“Days before his release from prison, Shadow learns that his wife has been killed in an accident. On the plane ride back home for the funeral, he meets Mr. Wednesday, who offers Shadow a job. Shadow accepts but soon discovers that Mr. Wednesday is far more dangerous than he could ever have imagined.” -NoveList
The Rules of Magic
“The Rules of Magic is the prequel to Hoffman's Practical Magic. Here we learn the background of sisters Franny, Jet, and their brother Vincent. The story begins with all three as teens, ostracized for being witches. Their mother sets up rules designed to suppress their natural ability. When the siblings are sent to visit their aunt they learn family secrets and find out who they truly are. I was enraptured by this fabulous book, which is filled with magic and charm.” -- Terri Smith, Cornelia Habersham County Library, Cornelia, GA. (LibraryReads, October 2017)
“A wondrous and redemptive debut novel, set in a stark world where evil and magic coincide, The Enchanted combines the empathy and lyricism of Alice Sebold with the dark, imaginative power of Stephen King.” -NoveList
Magical Realism is actually closer to fiction than fantasy, but a lot of libraries often mix the two. This genre uses magical elements to blend and create a realistic atmosphere that accesses a deeper understanding of our reality. Magical Realism stories are often very dreamlike and sometimes very peculiar.
If you’d like to give Magical Realism a try, take a look at these Magical Realism classics!
(Left to right: One Hundred Years of Solitude by Gabriel Garcia Marquez, Beloved by Toni Morrison, Metamorphosis and Other Stories by Franz Kafka, & Midnight’s Children by Salman Rushdie.)
One Hundred Years of Solitude
“The evolution and eventual decadence of a small South American town is mirrored in the family history of the Buendias.” -NoveList
“Sethe, an escaped slave living in post-Civil War Ohio with her daughter and mother-in-law, is persistently haunted by the ghost of her dead baby girl.” -NoveList
Metamorphosis and Other Stories
“Virtually unknown during his lifetime, Franz Kafka is now one of the world’s most widely read and discussed authors. His nightmarish novels and short stories have come to symbolize modern man’s anxiety and alienation in a bizarre, hostile, and dehumanized world. This vision is most fully realized in Kafka’s masterpiece, “The Metamorphosis,” a story that is both harrowing and amusing, and a landmark of modern literature.” -Goodreads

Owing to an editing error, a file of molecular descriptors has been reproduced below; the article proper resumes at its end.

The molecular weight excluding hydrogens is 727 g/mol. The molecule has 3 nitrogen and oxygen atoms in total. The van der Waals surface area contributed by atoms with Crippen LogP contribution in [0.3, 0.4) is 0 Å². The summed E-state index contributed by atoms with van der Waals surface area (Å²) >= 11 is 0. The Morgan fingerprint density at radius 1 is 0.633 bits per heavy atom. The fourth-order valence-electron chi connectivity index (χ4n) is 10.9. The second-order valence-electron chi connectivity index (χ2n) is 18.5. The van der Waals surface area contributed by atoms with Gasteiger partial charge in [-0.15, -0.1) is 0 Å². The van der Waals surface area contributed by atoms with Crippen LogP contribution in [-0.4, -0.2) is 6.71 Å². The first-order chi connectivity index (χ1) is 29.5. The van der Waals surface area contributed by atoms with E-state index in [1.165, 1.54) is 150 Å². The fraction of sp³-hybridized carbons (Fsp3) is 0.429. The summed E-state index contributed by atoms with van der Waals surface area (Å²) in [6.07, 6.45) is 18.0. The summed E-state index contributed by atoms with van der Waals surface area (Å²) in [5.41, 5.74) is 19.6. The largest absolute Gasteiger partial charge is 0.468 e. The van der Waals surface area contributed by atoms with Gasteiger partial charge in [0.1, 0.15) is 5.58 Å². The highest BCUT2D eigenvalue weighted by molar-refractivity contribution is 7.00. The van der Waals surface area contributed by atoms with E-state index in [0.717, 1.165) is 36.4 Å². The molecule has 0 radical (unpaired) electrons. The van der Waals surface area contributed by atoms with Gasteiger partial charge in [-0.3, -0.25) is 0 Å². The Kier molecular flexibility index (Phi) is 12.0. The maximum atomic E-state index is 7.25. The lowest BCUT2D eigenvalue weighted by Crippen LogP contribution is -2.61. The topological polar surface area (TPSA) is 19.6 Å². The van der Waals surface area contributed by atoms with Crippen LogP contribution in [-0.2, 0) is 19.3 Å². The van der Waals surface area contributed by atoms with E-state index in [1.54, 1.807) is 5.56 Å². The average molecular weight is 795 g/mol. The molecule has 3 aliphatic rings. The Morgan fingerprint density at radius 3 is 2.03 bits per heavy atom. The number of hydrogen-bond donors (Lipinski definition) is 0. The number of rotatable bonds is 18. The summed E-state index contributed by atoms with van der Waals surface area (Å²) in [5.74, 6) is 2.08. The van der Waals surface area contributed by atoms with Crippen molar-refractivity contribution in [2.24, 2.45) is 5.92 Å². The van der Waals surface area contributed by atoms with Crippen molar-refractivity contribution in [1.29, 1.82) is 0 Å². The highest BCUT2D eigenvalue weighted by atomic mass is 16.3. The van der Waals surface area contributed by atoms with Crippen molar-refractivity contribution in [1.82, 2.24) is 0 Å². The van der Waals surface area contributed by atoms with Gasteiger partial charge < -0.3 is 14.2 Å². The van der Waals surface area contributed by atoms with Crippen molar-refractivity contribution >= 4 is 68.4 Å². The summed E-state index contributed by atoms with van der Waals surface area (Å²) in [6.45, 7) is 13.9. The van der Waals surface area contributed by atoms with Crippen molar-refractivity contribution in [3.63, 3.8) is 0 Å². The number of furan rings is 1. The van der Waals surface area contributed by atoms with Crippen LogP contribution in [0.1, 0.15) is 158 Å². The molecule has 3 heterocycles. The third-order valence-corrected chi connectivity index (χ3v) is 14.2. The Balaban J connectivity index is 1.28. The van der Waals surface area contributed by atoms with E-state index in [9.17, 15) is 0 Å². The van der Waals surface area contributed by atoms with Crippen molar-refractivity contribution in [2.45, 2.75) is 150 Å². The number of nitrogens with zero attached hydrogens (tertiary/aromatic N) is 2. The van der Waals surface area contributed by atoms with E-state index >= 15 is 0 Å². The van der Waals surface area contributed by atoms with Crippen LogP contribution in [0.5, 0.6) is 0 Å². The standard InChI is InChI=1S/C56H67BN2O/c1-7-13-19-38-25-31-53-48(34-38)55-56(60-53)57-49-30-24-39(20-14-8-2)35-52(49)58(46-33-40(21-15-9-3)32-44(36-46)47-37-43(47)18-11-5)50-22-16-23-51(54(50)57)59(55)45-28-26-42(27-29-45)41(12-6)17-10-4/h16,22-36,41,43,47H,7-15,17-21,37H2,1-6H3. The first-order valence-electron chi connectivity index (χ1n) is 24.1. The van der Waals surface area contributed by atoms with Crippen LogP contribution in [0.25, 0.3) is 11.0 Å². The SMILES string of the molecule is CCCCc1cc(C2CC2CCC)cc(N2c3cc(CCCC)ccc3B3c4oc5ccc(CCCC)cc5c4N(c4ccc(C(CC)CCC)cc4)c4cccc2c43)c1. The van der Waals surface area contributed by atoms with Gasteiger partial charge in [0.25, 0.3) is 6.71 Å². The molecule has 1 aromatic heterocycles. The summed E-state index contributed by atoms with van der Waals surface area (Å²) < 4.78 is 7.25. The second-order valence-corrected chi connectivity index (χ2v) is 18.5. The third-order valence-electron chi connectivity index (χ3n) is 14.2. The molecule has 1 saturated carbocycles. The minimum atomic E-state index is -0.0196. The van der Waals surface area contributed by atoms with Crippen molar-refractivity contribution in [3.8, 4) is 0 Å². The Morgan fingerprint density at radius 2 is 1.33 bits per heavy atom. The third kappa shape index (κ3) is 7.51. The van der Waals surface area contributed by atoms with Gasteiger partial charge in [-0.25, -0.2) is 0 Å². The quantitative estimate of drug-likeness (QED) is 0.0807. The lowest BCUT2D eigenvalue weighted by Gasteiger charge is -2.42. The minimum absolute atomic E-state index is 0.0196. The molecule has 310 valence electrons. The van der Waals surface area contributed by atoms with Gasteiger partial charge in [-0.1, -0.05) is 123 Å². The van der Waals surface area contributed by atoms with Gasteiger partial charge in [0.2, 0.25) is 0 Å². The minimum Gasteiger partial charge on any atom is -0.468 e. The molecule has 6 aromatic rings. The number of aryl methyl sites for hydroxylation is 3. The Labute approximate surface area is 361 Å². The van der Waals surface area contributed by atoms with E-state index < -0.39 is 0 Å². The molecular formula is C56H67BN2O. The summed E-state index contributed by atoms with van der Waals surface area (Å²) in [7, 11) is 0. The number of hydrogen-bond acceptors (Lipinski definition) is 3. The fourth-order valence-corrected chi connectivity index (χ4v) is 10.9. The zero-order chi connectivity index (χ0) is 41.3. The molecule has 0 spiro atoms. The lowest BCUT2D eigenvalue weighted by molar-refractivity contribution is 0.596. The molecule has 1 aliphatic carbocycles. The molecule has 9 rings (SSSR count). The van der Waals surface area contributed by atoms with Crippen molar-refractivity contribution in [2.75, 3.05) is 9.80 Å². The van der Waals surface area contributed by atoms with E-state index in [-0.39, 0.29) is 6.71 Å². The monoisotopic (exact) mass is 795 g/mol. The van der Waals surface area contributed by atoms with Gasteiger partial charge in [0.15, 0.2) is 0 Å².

“Born at the stroke of midnight on August 15, 1947, the exact moment of India's independence, Saleem Sinai becomes inextricably linked to that of his nation and is a whirlwind of disasters and triumphs that mirror modern India's course.” -NoveList
The world of fantasy literature is big, heavily detailed, and sometimes a little intimidating. There are so many genres and subgenres to choose from! Here’s a glance some of fantasy’s most popular subgenres, from kingdoms and magic, to playing with reality as we know it.
High Fantasy/Epic Fantasy
If you like magical quests in vast medieval kingdoms, high fantasy is for you! This subgenre of fantasy is the most well known, from famous works of J.R.R. Tolkien, to the table tops of Dungeons & Dragons players, and even on screen in videogames like Elder Scrolls or Dragon Age. Stories and books of this genre are normally told from the eyes of a main character or hero with a special past, lineage, or talent. Some popular themes in high fantasy or epic fantasy are Good Versus Evil, Sword and Sorcery, and Zero to Hero.
If you think you’d like to try reading High Fantasy, check out these epic reads and see for yourself if the path to adventure and glory is the path for you!